I met my close friend James for dinner recently. He works for a public authority and had just spent a day listening to consultants telling him he should be “more entrepreneurial”. This wound James right up.
I asked whether he thought public authorities could learn anything from the private sector. No, was the short answer.
“Private-sector consultants don’t understand our culture, our values, our history. They don’t understand our unique situation.”
Clearly, I’d hit a raw nerve.
Now, there are as many different definitions of entrepreneurship and being entrepreneurial as there are examples. But there is something different about people referred to as entrepreneurs.
They tend to be opportunistic, constantly on the lookout for new ways of doing things. They are curious and often obsessed. While many of us spot opportunities, it is the entrepreneur who acts upon them and delivers.
So, isn’t being entrepreneurial a characteristic that can be seen in public authorities? I think so!
I gave James a few examples of the ways that public authorities behave entrepreneurially: “Highly successful public authorities have a preoccupation with marketing, strategy, teams and communication, just like a successful private-sector business. Innovation of products (for customers) and processes (to get the product to the customer) are fundamental to success for private businesses and public authorities alike.”
I had James’ attention.
I continued: “In my experience, all great organisations are obsessed with the customer – both the stakeholders and the service receivers, whether in the private or public sector.”
James nodded in agreement.
“And marketing is all about seeing the business through the customers’ eyes and then providing the service according to what is needed. Isn’t that what you try to do?”
He had to agree.
We talked about the difference between being an “entrepreneur” and being “entrepreneurial”, agreeing that being entrepreneurial was seeing opportunities to do things in a better way and taking action – certainly not something limited to private-sector businesses.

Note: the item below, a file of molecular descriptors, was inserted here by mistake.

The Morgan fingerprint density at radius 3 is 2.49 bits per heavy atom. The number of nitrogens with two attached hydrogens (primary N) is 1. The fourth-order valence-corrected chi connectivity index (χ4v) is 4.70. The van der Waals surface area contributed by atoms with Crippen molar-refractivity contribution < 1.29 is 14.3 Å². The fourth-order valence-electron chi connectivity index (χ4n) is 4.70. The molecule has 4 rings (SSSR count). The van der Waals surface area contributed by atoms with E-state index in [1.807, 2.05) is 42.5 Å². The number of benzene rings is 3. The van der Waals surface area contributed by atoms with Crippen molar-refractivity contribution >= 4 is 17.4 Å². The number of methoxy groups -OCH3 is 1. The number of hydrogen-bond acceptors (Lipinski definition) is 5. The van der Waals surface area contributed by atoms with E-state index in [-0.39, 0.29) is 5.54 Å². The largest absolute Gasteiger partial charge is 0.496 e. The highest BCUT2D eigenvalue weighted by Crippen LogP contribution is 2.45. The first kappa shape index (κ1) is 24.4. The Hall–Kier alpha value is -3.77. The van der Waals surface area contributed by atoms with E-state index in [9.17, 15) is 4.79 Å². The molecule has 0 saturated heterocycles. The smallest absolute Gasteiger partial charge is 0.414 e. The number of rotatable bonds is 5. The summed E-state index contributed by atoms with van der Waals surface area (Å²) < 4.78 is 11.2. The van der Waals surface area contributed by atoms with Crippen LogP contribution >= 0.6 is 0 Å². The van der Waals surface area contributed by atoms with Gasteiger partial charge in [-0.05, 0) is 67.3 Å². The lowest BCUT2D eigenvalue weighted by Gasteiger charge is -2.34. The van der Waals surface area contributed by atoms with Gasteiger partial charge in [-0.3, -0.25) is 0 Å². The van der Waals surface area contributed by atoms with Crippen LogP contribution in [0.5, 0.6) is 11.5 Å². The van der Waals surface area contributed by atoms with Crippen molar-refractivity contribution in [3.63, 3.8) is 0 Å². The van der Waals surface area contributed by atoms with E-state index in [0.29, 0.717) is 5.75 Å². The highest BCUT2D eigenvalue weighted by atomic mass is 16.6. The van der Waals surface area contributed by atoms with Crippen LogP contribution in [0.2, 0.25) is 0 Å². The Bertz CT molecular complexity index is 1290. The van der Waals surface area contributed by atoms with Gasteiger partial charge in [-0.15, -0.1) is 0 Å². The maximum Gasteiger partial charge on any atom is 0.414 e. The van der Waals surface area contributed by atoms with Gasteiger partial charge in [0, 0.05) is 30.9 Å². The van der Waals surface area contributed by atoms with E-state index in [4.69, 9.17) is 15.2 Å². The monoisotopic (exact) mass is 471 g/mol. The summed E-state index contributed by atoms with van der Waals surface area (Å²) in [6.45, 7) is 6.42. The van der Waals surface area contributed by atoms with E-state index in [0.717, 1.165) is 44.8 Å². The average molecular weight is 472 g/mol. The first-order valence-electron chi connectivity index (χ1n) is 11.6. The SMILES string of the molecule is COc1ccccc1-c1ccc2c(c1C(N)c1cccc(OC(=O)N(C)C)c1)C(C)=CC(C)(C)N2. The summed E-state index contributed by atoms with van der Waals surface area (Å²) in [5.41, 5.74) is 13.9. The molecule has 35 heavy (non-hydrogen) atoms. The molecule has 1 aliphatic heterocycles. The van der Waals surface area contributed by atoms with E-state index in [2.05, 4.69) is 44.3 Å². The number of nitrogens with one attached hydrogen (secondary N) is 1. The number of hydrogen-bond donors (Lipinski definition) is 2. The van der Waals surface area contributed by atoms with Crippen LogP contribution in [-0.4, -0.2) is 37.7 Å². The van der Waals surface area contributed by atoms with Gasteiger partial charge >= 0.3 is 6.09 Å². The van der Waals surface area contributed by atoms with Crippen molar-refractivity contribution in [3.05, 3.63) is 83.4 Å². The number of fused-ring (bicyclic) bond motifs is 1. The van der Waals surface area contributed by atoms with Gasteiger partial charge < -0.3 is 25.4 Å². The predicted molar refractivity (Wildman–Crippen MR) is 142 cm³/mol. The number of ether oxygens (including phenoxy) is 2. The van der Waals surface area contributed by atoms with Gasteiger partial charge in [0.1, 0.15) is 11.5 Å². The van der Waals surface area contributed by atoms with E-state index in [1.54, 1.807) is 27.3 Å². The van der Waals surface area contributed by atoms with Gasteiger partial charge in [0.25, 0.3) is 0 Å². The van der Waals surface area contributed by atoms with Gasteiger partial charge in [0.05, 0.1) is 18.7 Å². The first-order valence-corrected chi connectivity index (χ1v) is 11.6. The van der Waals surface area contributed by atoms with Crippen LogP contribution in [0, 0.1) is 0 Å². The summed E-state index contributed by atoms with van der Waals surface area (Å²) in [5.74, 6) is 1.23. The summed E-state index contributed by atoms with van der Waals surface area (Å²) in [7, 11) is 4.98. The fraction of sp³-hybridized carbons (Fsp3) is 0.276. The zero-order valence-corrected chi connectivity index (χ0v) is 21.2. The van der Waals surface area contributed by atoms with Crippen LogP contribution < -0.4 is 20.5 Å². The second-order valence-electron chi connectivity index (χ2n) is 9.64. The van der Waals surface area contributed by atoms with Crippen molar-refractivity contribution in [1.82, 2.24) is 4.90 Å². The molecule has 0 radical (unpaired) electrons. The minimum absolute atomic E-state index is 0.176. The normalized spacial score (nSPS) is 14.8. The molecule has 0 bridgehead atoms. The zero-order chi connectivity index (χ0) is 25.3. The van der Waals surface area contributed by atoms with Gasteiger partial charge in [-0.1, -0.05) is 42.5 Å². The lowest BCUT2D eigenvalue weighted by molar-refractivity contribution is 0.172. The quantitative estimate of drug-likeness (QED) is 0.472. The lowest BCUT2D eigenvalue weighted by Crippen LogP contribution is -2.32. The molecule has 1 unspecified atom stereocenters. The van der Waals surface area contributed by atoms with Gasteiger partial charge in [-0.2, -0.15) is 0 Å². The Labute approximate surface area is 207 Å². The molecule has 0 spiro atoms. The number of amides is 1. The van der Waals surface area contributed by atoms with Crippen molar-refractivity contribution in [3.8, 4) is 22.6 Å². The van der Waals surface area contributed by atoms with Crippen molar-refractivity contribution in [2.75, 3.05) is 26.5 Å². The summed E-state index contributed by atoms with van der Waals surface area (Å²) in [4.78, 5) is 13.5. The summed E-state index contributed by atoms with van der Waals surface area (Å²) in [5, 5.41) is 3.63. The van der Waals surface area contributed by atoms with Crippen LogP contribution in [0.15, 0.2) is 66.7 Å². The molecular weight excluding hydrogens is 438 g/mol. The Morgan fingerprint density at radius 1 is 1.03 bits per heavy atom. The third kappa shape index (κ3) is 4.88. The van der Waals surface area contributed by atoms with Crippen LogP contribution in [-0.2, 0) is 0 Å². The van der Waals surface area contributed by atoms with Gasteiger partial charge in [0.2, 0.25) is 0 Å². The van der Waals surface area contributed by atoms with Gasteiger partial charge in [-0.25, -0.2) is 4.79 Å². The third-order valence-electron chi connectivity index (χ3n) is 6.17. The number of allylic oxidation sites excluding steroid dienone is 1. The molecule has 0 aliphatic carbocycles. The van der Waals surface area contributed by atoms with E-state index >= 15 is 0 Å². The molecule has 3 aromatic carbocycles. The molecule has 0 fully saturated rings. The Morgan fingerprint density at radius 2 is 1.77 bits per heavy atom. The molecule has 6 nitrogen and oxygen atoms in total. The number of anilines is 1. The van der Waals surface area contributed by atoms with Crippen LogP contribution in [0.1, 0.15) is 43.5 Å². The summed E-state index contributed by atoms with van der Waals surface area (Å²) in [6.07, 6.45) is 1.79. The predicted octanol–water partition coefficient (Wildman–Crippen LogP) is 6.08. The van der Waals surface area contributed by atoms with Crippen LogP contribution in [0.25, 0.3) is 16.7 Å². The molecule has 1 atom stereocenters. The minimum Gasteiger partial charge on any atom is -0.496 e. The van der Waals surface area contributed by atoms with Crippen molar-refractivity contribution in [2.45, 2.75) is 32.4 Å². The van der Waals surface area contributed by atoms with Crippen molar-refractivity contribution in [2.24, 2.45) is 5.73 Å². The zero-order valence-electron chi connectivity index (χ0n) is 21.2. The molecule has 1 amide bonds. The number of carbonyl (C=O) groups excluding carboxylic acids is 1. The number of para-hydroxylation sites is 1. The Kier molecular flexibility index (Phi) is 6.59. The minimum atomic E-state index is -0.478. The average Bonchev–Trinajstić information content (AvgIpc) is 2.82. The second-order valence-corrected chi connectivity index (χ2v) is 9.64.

Here’s a summary of the rest of the evening’s insights, as discussed over some wine:
Where is entrepreneurial behaviour most likely to be found?
In high-growth, fast-moving business environments. An organisation can be entrepreneurial in the market place, or in its processes – or in both.
What stops organisations from being more entrepreneurial?
The wrong attitude. For example: playing within boundaries rather than with them; incremental thinking rather than quantum-leap thinking; a lack of belief in what is possible; a bureaucratic mindset; an inability to tolerate ambiguity.
Can large organisations become more entrepreneurial?
Yes. For entrepreneurship to become a fundamental part of how things are done, the need to achieve new and better ways of doing things must be greater than the need for security and comfort that maintains the status quo. The following will help to encourage entrepreneurial behaviour:
Charismatic leadership; a good attitude; a fast-moving, exciting business environment; rewards and systems that motivate the individuals concerned; employing the right people.
Is entrepreneurship a good thing in larger organisations?
Most people agree that opportunistic behaviour is necessary to move their organisation forwards.
So, answer this: could you be more entrepreneurial?
Robert Craven is the author of business best-sellers ‘Kick-Start Your Business’ (foreword by Sir Richard Branson) and ‘Bright Marketing’.
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